Significance of Indian National Flag- Short paragraph/Essay

  • Contributed by : Parinethi Menon
  • Status : Student
  • Class : 9
  • School : Mumbai
  • Age : 14
  • Mode : Medium
  • Article type : Essay/Speech for students
  • Target Age Group : 11-15 Years

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A National Flag is not just a piece of cloth, but it symbolizes the most sacred values a country stands for. In short it represents the country itself. This is the reason why we salutes or stand up when seeing a national Flag. Arthur Marcy once said “Cheers for the sailors that fought on the wave for it, Cheers for the soldiers that always were brave for it, Tears for the men that went down to the grave for it, Here comes the flag!”

Indian national flag is horizontal, rectangular in shape with tri color, saffron,  white and green. The center of the flag is a blue wheel or chakra with 24 spokes. The flag represents the hopes and aspirations of the people of India and is a symbol of national pride. The significance of the colours and the chakra in the National Flag was amply described by Dr. S. Radhakrishnan, the first president of India. Bhagwa or the saffron colour denotes renunciation of disinterestedness. It mean that the  leaders of this country must be indifferent to material gains and dedicate themselves to their work. The white in the centre means light, the path of truth to guide our conduct. The green symbolises our relation to soil, our relation to the plant life here on which all other life depends. The Ashoka Wheel in the centre of the white is the wheel of the law of dharma. Truth or satya, dharma or virtue ought to be the controlling principles of those who work under this flag. Again, the wheel denotes motion. There is death in stagnation. There is life in movement. India should no more resist change, it must move and go forward. The wheel represents the dynamism of a peaceful change. This Dharma Chakra depicted the "wheel of the law" in the Sarnath ,the Lion Capital made by the 3rd-century BC Mauryan Emperor Ashoka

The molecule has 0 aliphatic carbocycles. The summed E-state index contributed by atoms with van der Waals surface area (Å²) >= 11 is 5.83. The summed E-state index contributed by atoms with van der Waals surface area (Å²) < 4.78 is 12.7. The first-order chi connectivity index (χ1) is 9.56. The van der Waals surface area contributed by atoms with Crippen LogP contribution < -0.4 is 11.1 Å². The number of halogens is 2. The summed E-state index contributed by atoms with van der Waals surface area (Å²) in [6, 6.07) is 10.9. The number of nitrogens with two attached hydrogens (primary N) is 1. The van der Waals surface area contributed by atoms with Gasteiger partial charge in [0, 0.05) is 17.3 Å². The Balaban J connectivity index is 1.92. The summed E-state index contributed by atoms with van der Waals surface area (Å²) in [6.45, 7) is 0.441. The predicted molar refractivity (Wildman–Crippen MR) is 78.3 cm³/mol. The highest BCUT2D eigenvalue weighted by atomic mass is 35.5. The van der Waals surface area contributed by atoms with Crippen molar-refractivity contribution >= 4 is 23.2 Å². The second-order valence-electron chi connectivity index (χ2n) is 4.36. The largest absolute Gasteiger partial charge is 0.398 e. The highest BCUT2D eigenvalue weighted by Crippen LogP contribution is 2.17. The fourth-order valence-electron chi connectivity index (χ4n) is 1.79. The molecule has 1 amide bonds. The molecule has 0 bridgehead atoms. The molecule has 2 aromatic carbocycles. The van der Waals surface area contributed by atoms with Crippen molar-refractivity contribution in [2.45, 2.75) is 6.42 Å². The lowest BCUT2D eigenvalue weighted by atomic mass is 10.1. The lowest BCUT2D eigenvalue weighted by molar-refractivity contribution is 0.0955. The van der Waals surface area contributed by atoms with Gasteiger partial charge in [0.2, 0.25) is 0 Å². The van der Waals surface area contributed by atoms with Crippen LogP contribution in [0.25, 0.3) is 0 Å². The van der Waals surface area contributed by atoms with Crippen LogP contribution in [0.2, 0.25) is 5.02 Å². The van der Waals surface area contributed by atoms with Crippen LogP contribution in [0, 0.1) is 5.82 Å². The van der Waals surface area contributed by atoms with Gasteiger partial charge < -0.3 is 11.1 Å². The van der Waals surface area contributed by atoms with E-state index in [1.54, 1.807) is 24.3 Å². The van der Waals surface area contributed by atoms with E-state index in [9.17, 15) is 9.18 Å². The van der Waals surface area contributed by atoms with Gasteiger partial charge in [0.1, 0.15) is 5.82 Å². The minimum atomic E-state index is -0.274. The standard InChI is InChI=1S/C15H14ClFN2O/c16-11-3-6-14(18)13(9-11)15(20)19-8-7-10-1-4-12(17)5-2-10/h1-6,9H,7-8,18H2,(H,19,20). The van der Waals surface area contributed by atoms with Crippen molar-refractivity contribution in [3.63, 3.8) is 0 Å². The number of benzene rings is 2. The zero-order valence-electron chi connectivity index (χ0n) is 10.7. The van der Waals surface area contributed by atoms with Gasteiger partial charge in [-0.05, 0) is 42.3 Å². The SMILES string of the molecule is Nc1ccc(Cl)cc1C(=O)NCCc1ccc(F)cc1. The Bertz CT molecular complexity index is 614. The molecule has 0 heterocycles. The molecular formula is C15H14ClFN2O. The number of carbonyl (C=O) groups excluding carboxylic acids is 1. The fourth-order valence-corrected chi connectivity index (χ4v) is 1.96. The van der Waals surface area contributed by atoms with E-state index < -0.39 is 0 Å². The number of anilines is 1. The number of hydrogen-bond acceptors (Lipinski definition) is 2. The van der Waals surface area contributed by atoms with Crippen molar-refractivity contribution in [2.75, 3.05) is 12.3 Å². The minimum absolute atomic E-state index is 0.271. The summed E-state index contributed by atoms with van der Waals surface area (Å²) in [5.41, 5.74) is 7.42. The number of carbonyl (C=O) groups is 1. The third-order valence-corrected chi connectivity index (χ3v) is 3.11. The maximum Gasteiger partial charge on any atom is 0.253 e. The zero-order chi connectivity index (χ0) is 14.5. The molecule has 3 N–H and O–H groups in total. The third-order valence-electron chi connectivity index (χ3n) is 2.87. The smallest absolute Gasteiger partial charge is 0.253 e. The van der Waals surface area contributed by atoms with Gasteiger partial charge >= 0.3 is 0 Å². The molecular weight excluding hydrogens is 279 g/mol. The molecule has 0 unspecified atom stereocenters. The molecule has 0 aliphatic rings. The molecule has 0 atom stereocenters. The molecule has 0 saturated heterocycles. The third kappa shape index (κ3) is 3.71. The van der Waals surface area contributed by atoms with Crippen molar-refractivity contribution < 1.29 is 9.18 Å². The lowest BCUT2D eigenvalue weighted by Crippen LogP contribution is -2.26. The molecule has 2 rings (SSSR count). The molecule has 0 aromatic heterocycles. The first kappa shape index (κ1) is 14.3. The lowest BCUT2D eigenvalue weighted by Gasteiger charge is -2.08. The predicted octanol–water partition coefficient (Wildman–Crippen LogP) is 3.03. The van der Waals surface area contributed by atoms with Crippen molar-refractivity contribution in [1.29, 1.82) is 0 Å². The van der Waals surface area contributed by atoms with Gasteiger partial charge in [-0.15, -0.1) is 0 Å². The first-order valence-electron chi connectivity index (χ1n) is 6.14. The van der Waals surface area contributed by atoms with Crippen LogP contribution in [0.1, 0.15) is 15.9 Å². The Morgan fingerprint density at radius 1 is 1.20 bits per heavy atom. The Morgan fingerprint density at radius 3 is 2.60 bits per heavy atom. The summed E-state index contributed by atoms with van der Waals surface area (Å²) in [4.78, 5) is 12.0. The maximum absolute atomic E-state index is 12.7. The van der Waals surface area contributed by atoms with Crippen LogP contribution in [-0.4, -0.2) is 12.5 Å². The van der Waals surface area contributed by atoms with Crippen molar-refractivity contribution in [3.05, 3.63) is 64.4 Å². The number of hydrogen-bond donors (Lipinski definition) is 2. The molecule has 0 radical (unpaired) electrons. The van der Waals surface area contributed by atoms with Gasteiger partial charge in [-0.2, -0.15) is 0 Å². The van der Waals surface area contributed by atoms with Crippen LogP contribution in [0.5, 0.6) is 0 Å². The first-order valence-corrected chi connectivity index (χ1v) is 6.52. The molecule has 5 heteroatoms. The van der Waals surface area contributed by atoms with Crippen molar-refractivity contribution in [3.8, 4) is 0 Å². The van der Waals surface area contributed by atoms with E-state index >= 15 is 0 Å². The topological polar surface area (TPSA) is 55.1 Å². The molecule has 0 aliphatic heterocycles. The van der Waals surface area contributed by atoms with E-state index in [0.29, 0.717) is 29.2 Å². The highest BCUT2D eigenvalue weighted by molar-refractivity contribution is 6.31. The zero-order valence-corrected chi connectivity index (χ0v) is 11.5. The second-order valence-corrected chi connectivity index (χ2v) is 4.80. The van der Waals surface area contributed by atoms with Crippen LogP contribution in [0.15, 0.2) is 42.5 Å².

The flag was originally designed by Sri. Pingali Venkaya in 1921 with a traditional spinning wheel in the middle. Later, Tradition spinning wheel was replaced by Ashoka Chakra. Later, the National Flag of India was adopted in its present form during the meeting of Constituent Assembly held on the 22 July 1947. The flag is respectfully hosted on national festivals like independence day and republic day.

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